Emeritus Professor and Alum Receives “Nobel Prize” of Mathematics
[Originally web posted March 17, 2005]
Peter D. Lax, an emeritus professor at New York University’s esteemed Courant Institute of Mathematical Sciences and an alumnus of NYU who earned his undergraduate and graduate degrees here, was today awarded the Abel Prize in mathematics by the Norwegian Academy of Science and Letters for “his groundbreaking contributions to the theory and application of partial differential equations and to the computation of their solutions.” He is expected to receive the Abel Prize from His Majesty, King Harald V of Norway, in Oslo on May 24th. The honor is accompanied by a prize of $980,000.
Professor Lax received his bachelor’s degree in 1947 and his Ph.D. in 1949 from New York University. He became an assistant professor of mathematics at NYU in 1949, was director of the Courant Institute from 1972-1980, and was named an emeritus professor in 1999.
NYU President John Sexton said, “The entire New York University community is thrilled and proud to have the Abel Prize bestowed upon Peter Lax. He is a true home-town hero’ an alumnus with both undergraduate and graduate degrees from NYU, he then went on to devote his professional life to the University, making enormous contributions in mathematics and to the NYU community. It is this sort of dedication that exemplifies our motto, Perstare et Praestare to persist and to excel. The Courant Institute of Mathematical Sciences is renowned for the superb scholars it attracts and their influence at the interface between mathematics and applications; this honor adds greatly to the luster of the Institute.” David McLaughlin, NYU’s Provost and former director of the Courant Institute of Mathematical Sciences, said, “The choice of Peter Lax by the Abel Prize committee and its recognition of the impact and importance of his work is a well deserved honor. Peter has led mathematics at NYU for half a century, and we are delighted that his work and contributions have been so recognized.”
Charles Newman, the director of the Courant Institute of Mathematical Sciences, said, “We are extraordinarily pleased at the awarding of this distinguished prize to Peter Lax, who as student and colleague has been at NYU and the Courant Institute for more than 60 years. He exemplifies the philosophy of the Institute that there are no real divisions between the applied and pure mathematical sciences. He’s a wonderful person and a cherished colleague, and we simply could not be happier for him.”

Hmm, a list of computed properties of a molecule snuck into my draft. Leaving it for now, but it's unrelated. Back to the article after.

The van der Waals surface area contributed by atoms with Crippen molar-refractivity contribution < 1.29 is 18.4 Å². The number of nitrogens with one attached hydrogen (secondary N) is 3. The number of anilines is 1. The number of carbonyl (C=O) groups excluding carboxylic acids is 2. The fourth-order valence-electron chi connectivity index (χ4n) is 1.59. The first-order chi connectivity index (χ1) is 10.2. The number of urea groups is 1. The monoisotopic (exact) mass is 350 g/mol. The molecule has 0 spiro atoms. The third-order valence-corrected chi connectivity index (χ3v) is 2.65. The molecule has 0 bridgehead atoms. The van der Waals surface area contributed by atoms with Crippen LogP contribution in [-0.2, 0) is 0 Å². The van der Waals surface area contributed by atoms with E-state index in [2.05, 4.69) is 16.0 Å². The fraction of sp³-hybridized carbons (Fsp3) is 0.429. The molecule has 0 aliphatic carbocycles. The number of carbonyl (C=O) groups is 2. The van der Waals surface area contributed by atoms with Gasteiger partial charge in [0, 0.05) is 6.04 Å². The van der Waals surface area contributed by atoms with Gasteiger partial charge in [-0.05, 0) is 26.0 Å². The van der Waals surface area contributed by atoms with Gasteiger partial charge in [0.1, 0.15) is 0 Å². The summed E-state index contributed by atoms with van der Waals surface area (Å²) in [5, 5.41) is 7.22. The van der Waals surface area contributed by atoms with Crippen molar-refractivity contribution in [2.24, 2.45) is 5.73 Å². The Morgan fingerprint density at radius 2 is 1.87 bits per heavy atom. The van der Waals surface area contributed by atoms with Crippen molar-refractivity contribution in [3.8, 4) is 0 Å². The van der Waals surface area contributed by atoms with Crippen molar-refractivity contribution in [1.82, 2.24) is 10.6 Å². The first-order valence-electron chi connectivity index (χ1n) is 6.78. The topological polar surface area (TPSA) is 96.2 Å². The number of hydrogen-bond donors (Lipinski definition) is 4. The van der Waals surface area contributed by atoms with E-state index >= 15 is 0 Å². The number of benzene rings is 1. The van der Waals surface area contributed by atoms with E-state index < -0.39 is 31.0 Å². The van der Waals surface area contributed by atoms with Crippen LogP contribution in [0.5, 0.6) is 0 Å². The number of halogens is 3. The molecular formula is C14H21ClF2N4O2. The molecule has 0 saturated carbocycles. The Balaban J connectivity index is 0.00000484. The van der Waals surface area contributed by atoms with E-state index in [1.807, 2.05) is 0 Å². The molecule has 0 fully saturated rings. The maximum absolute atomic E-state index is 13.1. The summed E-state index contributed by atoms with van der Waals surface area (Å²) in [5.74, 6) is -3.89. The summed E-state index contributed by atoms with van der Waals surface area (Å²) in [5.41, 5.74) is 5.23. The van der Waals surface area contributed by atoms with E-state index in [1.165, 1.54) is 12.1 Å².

Professor Lax who was named to the National Academy of Sciences in 1962 is one of the most prominent mathematicians of the second-half of the 20th Century. He is the recipient of many honors, including the National Medal of Science (1986), the Wolf Prize (1987), the Chauvenet Prize (1974), the American Mathematical Society’s Steele Prize (1974), and the Norbert Weiner Prize (1975).
He was president of the American Mathematical Society from 1977-1980. He worked on the Manhattan Project at Los Alamos in 1945-6, and was a staff member at Los Alamos in 1950.
In awarding the prize, the Norwegian Academy of Science and Letters cited among his extraordinary scholarship the work Professor Lax did in the 1950s and 1960s laying the foundations for the modern theory of nonlinear equations for hyperbolic systems; his introduction of the widely used Lax-Friedrichs and Lax-Wendroff numerical schemes for computing solutions (which has been extraordinarily fruitful for practical applications, from weather prediction to airplane design); his development of the “Lax Equivalence Theorem,” a cornerstone of modern numerical analysis; and his work on “soliton” solutions, in which he developed a unifying concept for understanding them, rewriting the equations in terms of what are now called “Lax pairs”.
The Academy said, “Peter D. Lax has been described as the most versatile mathematician of his generation Peter D. Lax stands out in joining together pure and applied mathematics, combining a deep understanding of analysis with an extraordinary capacity to find unifying concepts. He has had a profound influence, not only by his research, but also by his writing, his lifelong commitment to education and his generosity to younger mathematicians.”
New York University, located in the heart of Greenwich Village, was established in 1831 and is one of America’s leading research universities. It is one of the largest private universities, it has one of the largest contingents of international students, and it sends more students to study abroad than any other college or university in the U.S. Through its 14 schools and colleges, NYU conducts research and provides education in the arts and sciences, law, medicine, business, dentistry, education, nursing, the cinematic and dramatic arts, music, public administration, social work, and continuing and professional studies, among other areas.